Binance vs. SEC Case Now Has Circle Controversy

Key Points:

  • Circle joins Binance vs. SEC Case, defending stablecoins.
  • The company argues stablecoins differ from securities as users don’t expect profits.
  • The Binance vs. SEC case has major implications for the crypto industry’s regulatory landscape.
In a significant development, Circle, the company responsible for the popular stablecoin USDC, has entered the legal fray surrounding the Securities and Exchange Commission’s (SEC) case against major cryptocurrency exchange Binance, CoinDesk first reported the news.
Binance vs. SEC Case Now Has Circle Controversy

Circle Takes a Stand in Binance vs. SEC Case Over Stablecoins

Circle’s intervention comes with the argument that stablecoins, whose value is anchored to underlying assets, should not be subjected to the same regulatory scrutiny as traditional securities.

Binance vs. SEC case, which began in June and involved allegations of multiple legal violations pertaining to the exchange’s handling of cryptocurrency trades, has attracted considerable attention in the crypto world. Circle, in its amicus curiae brief, has contended that stablecoins, including its own USDC and Binance’s BUSD, both pegged to the U.S. dollar, should not be categorized as securities.

The Future of Stablecoins in Crypto

One of Circle’s key points is that users of these stablecoins do not anticipate profiting from their standalone purchases, differentiating them from traditional securities. Additionally, Circle references long-standing legal precedents that support the argument that the sale of an asset, when devoid of any post-sale commitments or obligations by the seller, does not constitute an investment contract.

Circle’s recent filing asserts that stablecoins designed for payments lack the essential features of an investment contract, thus falling outside the SEC’s jurisdiction. This development is crucial in the ongoing debate within the crypto industry, where major exchanges like Binance and Coinbase are striving to assert that cryptocurrencies should not be subject to existing stringent U.S. financial regulations.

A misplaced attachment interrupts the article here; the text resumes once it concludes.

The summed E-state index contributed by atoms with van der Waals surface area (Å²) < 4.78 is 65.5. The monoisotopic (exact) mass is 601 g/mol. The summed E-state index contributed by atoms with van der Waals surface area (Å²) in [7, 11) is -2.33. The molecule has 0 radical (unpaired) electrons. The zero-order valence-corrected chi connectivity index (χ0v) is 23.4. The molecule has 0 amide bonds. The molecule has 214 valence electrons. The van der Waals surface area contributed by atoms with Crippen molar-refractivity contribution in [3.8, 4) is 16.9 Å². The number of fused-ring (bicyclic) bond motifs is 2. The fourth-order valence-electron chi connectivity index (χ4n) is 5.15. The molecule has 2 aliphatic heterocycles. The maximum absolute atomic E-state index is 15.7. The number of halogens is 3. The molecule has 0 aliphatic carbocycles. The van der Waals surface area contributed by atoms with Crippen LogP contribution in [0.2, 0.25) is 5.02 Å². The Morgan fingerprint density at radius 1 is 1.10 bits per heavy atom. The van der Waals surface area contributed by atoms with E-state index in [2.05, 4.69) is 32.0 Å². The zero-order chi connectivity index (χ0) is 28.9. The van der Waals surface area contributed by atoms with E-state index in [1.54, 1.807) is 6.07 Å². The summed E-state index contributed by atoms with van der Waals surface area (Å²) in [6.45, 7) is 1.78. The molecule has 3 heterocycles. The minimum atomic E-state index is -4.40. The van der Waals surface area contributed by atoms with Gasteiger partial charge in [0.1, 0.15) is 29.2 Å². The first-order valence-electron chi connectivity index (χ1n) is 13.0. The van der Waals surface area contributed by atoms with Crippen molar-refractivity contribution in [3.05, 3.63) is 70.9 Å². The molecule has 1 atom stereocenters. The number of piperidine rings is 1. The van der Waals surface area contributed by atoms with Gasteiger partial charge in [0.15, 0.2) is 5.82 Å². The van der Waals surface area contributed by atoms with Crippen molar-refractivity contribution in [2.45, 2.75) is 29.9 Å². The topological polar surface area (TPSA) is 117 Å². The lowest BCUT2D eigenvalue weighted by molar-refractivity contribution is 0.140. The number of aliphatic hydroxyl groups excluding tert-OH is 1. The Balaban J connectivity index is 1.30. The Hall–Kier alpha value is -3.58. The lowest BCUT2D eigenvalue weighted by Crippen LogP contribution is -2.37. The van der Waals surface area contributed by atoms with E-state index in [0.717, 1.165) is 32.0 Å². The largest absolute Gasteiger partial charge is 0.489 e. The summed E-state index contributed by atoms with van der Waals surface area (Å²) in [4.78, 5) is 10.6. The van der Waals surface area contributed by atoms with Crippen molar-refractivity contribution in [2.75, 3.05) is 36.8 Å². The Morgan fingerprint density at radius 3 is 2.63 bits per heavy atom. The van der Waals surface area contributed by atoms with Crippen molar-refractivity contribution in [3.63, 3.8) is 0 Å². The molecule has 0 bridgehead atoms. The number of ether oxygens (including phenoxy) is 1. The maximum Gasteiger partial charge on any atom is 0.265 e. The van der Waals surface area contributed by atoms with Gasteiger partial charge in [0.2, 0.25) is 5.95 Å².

DISCLAIMER: The information on this website is provided as general market commentary and does not constitute investment advice. We encourage you to do your own research before investing.

Binance vs. SEC Case Now Has Circle Controversy

Key Points:

  • Circle joins Binance vs. SEC Case, defending stablecoins.
  • The company argues stablecoins differ from securities as users don’t expect profits.
  • The Binance vs. SEC case has major implications for the crypto industry’s regulatory landscape.
In a significant development, Circle, the company responsible for the popular stablecoin USDC, has entered the legal fray surrounding the Securities and Exchange Commission’s (SEC) case against major cryptocurrency exchange Binance, CoinDesk first reported the news.
Binance vs. SEC Case Now Has Circle Controversy

Circle Takes a Stand in Binance vs. SEC Case Over Stablecoins

Circle’s intervention comes with the argument that stablecoins, whose value is anchored to underlying assets, should not be subjected to the same regulatory scrutiny as traditional securities.

Binance vs. SEC case, which began in June and involved allegations of multiple legal violations pertaining to the exchange’s handling of cryptocurrency trades, has attracted considerable attention in the crypto world. Circle, in its amicus curiae brief, has contended that stablecoins, including its own USDC and Binance’s BUSD, both pegged to the U.S. dollar, should not be categorized as securities.

The Future of Stablecoins in Crypto

One of Circle’s key points is that users of these stablecoins do not anticipate profiting from their standalone purchases, differentiating them from traditional securities. Additionally, Circle references long-standing legal precedents that support the argument that the sale of an asset, when devoid of any post-sale commitments or obligations by the seller, does not constitute an investment contract.

Circle’s recent filing asserts that stablecoins designed for payments lack the essential features of an investment contract, thus falling outside the SEC’s jurisdiction. This development is crucial in the ongoing debate within the crypto industry, where major exchanges like Binance and Coinbase are striving to assert that cryptocurrencies should not be subject to existing stringent U.S. financial regulations.

DISCLAIMER: The information on this website is provided as general market commentary and does not constitute investment advice. We encourage you to do your own research before investing.

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